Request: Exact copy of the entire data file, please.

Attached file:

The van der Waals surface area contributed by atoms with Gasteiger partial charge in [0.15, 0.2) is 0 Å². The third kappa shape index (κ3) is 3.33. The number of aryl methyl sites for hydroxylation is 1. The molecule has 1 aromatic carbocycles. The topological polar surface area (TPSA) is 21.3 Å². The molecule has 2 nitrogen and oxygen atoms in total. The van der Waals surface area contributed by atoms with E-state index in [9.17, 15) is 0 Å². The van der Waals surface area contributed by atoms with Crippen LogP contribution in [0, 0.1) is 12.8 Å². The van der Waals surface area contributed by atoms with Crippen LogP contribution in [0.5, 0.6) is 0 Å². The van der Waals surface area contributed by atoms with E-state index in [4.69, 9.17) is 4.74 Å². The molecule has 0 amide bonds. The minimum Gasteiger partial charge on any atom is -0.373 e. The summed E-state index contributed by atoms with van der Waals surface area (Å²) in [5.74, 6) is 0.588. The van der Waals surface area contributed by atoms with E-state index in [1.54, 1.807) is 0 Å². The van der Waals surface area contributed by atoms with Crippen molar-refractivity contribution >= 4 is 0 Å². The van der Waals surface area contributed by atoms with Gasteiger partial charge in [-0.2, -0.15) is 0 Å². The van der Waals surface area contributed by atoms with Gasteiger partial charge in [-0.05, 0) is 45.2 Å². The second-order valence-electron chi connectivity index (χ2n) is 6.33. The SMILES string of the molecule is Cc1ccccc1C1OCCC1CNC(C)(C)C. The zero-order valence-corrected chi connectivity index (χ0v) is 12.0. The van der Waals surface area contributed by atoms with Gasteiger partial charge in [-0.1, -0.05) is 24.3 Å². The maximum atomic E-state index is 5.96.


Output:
The van der Waals surface area contributed by atoms with Gasteiger partial charge in [0.15, 0.2) is 0 Å². The third kappa shape index (κ3) is 3.33. The number of aryl methyl sites for hydroxylation is 1. The molecule has 1 aromatic carbocycles. The topological polar surface area (TPSA) is 21.3 Å². The molecule has 2 nitrogen and oxygen atoms in total. The van der Waals surface area contributed by atoms with E-state index in [9.17, 15) is 0 Å². The van der Waals surface area contributed by atoms with Crippen LogP contribution in [0, 0.1) is 12.8 Å². The van der Waals surface area contributed by atoms with Crippen LogP contribution in [0.5, 0.6) is 0 Å². The van der Waals surface area contributed by atoms with E-state index in [4.69, 9.17) is 4.74 Å². The molecule has 0 amide bonds. The minimum Gasteiger partial charge on any atom is -0.373 e. The summed E-state index contributed by atoms with van der Waals surface area (Å²) in [5.74, 6) is 0.588. The van der Waals surface area contributed by atoms with E-state index in [1.54, 1.807) is 0 Å². The van der Waals surface area contributed by atoms with Crippen molar-refractivity contribution >= 4 is 0 Å². The van der Waals surface area contributed by atoms with Gasteiger partial charge in [-0.2, -0.15) is 0 Å². The van der Waals surface area contributed by atoms with Gasteiger partial charge in [-0.05, 0) is 45.2 Å². The second-order valence-electron chi connectivity index (χ2n) is 6.33. The SMILES string of the molecule is Cc1ccccc1C1OCCC1CNC(C)(C)C. The zero-order valence-corrected chi connectivity index (χ0v) is 12.0. The van der Waals surface area contributed by atoms with Gasteiger partial charge in [-0.1, -0.05) is 24.3 Å². The maximum atomic E-state index is 5.96.